The first snow since last winter is expected to hit much of Iowa this weekend. Next week's edition of Iowa wildflower Wednesday will be the last before this series goes on hiatus until the spring. Click here for Bleeding Heartland's full archive of wildflower posts since March 2012, depicting more than 115 native plants and a few European invaders.
As its name suggests, late boneset (Eupatorium serotinum) blooms relatively late in the year. This plant is native to most of the U.S. east of the Rocky Mountains. The Illinois Wildflower website explains,
The delicate flowers of Late Boneset closely resemble the flowers of other Bonesets, such as Eupatorium altissimum (Tall Boneset) and Eupatorium perfoliatum (Common Boneset), in both color and structure. These Bonesets can be distinguished readily from each other by an examination and comparison of their leaves. Tall Boneset has leaves that are pubescent, more narrow, and less coarsely serrated than Late Boneset, while Common Boneset has leaves that wrap around the stem and are without petioles.
Bleeding Heartland featured common boneset here. The stem appears to be growing through (perforating) the leaves. After looking at tall boneset leaves pictured on the Illinois Wildflowers or Minnesota Wildflowers websites, I am fairly confident I photographed late boneset plants.
I took all of the shots enclosed below between late August and mid-October near the north or south ends of the Windsor Heights bike trail. Some late boneset plants are growing in the small prairie patch in Colby Park. Many more are thriving in the larger patch of native plants behind the Iowa Department of Natural Resources building on Hickman Road.
As usual, the Illinois Wildflowers site is a good resource for a botanically accurate description of late boneset foliage and flowers. The plant is "common in disturbed areas" and favors "moist black soil prairies, moist meadows near rivers, swamps, areas near drainage ditches, low-lying areas along railroads and roadsides, pastures, and abandoned fields." It is a food source for many varieties of bees, wasps, flies, butterflies, moths, and beetles.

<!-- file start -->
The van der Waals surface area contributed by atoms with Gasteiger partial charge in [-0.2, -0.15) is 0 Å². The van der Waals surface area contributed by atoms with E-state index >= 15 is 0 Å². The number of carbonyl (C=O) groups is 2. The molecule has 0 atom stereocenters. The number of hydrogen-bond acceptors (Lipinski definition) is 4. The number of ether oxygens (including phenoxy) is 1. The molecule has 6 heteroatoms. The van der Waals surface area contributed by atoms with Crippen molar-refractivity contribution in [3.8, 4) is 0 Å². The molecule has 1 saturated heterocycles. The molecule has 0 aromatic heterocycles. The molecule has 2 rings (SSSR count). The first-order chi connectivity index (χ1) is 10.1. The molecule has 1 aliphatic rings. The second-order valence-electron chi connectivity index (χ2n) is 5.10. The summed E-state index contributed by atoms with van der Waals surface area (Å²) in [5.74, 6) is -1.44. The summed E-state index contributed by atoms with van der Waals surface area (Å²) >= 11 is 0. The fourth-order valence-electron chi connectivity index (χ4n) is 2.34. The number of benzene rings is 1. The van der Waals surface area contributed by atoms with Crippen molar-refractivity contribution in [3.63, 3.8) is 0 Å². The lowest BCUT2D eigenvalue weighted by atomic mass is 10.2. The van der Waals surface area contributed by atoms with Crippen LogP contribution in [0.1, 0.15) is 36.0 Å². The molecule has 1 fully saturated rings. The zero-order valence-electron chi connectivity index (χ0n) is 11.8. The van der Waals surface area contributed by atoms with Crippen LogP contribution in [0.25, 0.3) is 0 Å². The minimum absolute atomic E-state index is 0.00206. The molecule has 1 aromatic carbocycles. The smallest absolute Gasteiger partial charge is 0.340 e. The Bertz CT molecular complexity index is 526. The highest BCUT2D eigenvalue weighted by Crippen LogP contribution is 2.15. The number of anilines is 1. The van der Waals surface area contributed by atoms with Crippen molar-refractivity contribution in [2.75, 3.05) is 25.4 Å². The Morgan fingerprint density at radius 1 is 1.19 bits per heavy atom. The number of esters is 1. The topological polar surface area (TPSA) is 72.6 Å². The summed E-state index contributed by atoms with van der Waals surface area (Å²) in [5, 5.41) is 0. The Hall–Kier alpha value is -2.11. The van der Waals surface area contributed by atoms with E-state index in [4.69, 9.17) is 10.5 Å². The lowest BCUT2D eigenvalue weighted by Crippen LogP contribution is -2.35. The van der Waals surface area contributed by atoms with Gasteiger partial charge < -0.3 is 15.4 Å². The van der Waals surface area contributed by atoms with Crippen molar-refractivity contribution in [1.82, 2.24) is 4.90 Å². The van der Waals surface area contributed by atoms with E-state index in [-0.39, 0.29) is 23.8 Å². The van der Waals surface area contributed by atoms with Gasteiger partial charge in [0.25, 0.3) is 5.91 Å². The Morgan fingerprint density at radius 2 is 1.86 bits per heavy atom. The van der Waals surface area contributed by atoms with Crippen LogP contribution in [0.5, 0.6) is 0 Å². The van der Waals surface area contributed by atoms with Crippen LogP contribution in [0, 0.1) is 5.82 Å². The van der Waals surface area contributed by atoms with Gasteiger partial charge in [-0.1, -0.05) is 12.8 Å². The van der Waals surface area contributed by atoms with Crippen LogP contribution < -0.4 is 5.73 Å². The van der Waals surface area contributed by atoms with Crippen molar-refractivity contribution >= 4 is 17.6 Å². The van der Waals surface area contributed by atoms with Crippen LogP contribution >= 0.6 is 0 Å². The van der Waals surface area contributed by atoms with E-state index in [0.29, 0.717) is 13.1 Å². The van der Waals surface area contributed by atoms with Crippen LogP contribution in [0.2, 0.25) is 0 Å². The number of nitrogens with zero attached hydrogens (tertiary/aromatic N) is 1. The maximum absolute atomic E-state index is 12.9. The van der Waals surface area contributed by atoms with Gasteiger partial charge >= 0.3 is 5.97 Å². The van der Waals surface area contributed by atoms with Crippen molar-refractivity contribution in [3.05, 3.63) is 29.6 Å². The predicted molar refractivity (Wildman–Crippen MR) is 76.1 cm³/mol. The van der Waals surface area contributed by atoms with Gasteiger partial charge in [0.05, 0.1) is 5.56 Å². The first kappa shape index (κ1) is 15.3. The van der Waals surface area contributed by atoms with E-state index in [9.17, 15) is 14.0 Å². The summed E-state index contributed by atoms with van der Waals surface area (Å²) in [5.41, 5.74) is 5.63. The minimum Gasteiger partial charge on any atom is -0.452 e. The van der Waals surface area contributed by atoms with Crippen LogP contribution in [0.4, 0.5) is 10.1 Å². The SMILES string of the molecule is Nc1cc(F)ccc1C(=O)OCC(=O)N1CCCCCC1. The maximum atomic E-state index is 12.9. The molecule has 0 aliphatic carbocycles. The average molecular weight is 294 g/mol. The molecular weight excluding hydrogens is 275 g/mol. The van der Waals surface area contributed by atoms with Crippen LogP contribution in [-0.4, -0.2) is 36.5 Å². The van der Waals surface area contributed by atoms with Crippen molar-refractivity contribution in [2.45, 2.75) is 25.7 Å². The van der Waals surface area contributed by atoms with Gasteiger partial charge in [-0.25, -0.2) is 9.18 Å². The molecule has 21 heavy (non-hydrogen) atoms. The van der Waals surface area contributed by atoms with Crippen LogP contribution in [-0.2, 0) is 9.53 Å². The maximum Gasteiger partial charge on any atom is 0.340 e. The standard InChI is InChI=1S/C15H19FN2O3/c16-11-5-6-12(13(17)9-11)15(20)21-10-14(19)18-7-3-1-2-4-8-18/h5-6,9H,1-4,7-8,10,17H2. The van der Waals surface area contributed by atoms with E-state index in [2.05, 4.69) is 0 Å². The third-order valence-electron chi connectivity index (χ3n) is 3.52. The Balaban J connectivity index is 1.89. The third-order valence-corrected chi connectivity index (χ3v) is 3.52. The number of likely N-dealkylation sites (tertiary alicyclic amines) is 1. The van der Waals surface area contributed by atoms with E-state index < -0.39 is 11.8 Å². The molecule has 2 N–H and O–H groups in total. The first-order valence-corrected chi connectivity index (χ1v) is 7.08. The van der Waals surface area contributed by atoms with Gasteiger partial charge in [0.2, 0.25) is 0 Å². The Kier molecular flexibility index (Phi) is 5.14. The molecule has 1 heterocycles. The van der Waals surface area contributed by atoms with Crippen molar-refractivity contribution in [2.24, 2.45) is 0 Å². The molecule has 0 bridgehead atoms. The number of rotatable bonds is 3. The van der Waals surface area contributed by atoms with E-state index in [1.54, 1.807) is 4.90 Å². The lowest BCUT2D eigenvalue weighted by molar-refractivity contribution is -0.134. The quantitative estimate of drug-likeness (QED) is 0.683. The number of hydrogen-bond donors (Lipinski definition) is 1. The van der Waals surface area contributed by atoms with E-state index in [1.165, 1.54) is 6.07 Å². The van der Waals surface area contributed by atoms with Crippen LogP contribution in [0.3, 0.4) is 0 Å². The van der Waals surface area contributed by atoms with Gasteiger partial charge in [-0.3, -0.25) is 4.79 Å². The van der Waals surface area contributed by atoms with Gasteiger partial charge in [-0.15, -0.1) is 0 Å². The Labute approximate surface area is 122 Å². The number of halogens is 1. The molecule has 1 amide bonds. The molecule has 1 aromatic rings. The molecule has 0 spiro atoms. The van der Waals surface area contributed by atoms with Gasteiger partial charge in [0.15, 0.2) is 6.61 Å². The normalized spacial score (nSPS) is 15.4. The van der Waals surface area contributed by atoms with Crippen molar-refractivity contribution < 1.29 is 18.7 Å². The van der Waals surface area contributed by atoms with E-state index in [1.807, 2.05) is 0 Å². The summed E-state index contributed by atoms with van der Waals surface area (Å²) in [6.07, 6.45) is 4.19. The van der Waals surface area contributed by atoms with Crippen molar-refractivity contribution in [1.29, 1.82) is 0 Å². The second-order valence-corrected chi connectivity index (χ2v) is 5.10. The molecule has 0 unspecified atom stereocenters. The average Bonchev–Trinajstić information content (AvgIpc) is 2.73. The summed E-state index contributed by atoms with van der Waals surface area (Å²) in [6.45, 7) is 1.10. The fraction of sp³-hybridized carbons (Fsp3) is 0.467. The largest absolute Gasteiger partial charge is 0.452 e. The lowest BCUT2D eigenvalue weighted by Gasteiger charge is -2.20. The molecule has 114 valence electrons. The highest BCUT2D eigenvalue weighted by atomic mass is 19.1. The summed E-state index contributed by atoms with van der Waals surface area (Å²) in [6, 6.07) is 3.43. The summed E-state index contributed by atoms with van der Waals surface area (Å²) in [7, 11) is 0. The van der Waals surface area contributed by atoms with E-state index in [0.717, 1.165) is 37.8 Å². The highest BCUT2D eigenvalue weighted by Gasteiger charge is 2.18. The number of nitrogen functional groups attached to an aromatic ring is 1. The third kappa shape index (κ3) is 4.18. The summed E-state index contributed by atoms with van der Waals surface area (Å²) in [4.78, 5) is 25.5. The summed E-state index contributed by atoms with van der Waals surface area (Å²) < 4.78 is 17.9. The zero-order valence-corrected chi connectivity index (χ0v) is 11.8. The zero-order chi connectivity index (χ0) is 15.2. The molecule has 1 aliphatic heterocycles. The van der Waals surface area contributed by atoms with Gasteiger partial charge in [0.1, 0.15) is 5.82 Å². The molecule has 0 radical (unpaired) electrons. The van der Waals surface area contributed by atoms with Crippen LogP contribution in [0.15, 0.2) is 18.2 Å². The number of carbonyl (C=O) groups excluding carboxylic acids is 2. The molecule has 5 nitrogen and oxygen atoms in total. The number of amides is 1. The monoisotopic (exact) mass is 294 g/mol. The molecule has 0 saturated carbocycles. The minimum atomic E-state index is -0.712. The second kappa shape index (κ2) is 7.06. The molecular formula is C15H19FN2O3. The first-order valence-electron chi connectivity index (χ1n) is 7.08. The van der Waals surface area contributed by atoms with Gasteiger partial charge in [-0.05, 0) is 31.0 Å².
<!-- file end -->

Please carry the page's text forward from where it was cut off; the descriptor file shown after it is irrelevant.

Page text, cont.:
Here's a close look at the non-hairy, serrated leaves that distinguish late boneset from its close relatives:
Common boneset was starting to bloom near the end of August, but the late boneset buds were not open yet on this plant or on others growing nearby.
Another budding late boneset plant.
Late boneset blooming with common sneezeweed flowers behind.
A relatively short late boneset plant blooming next to a black-eyed Susan.
More late boneset blooming in front of black-eyed Susans.
Common evening primrose flower blooming in front of late boneset. You can see the seed pods lower on the evening primrose stem.
Late boneset in the bottom of the frame, brown-eyed Susans near the center, with a few common evening primrose flowers and some black-eyed Susans near the upper left and right.
Late boneset, some kind of white and yellow aster, and some kind of goldenrod plant, growing intertwined. Brown-eyed Susans are visible in the background.
On a cool day (temperature in the 40s), a grasshopper perched on a late boneset plant seemed to be stupefied. I couldn't believe how close it let me get without jumping away.